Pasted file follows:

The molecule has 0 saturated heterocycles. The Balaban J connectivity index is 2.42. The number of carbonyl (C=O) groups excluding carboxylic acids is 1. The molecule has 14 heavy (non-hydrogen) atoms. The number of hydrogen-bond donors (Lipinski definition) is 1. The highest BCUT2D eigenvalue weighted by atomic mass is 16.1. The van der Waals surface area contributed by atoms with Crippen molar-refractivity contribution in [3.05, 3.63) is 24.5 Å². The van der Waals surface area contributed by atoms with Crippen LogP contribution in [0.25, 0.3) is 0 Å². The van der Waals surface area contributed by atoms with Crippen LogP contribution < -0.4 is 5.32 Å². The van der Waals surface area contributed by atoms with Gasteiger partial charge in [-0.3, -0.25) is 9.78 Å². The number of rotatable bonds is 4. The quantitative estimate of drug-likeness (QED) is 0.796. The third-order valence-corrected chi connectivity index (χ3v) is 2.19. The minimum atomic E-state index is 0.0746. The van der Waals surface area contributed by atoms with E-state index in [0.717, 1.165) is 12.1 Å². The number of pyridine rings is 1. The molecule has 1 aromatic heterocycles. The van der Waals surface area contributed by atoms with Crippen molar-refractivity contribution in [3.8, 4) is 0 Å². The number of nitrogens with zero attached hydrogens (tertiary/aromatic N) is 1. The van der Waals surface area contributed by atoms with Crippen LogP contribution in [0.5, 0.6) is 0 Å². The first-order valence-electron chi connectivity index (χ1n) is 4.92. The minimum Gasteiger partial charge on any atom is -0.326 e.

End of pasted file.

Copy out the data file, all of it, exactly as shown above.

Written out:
The molecule has 0 saturated heterocycles. The Balaban J connectivity index is 2.42. The number of carbonyl (C=O) groups excluding carboxylic acids is 1. The molecule has 14 heavy (non-hydrogen) atoms. The number of hydrogen-bond donors (Lipinski definition) is 1. The highest BCUT2D eigenvalue weighted by atomic mass is 16.1. The van der Waals surface area contributed by atoms with Crippen molar-refractivity contribution in [3.05, 3.63) is 24.5 Å². The van der Waals surface area contributed by atoms with Crippen LogP contribution in [0.25, 0.3) is 0 Å². The van der Waals surface area contributed by atoms with Crippen LogP contribution < -0.4 is 5.32 Å². The van der Waals surface area contributed by atoms with Gasteiger partial charge in [-0.3, -0.25) is 9.78 Å². The number of rotatable bonds is 4. The quantitative estimate of drug-likeness (QED) is 0.796. The third-order valence-corrected chi connectivity index (χ3v) is 2.19. The minimum atomic E-state index is 0.0746. The van der Waals surface area contributed by atoms with E-state index in [0.717, 1.165) is 12.1 Å². The number of pyridine rings is 1. The molecule has 1 aromatic heterocycles. The van der Waals surface area contributed by atoms with Crippen molar-refractivity contribution in [3.8, 4) is 0 Å². The number of nitrogens with zero attached hydrogens (tertiary/aromatic N) is 1. The van der Waals surface area contributed by atoms with Crippen LogP contribution in [0.5, 0.6) is 0 Å². The first-order valence-electron chi connectivity index (χ1n) is 4.92. The minimum Gasteiger partial charge on any atom is -0.326 e.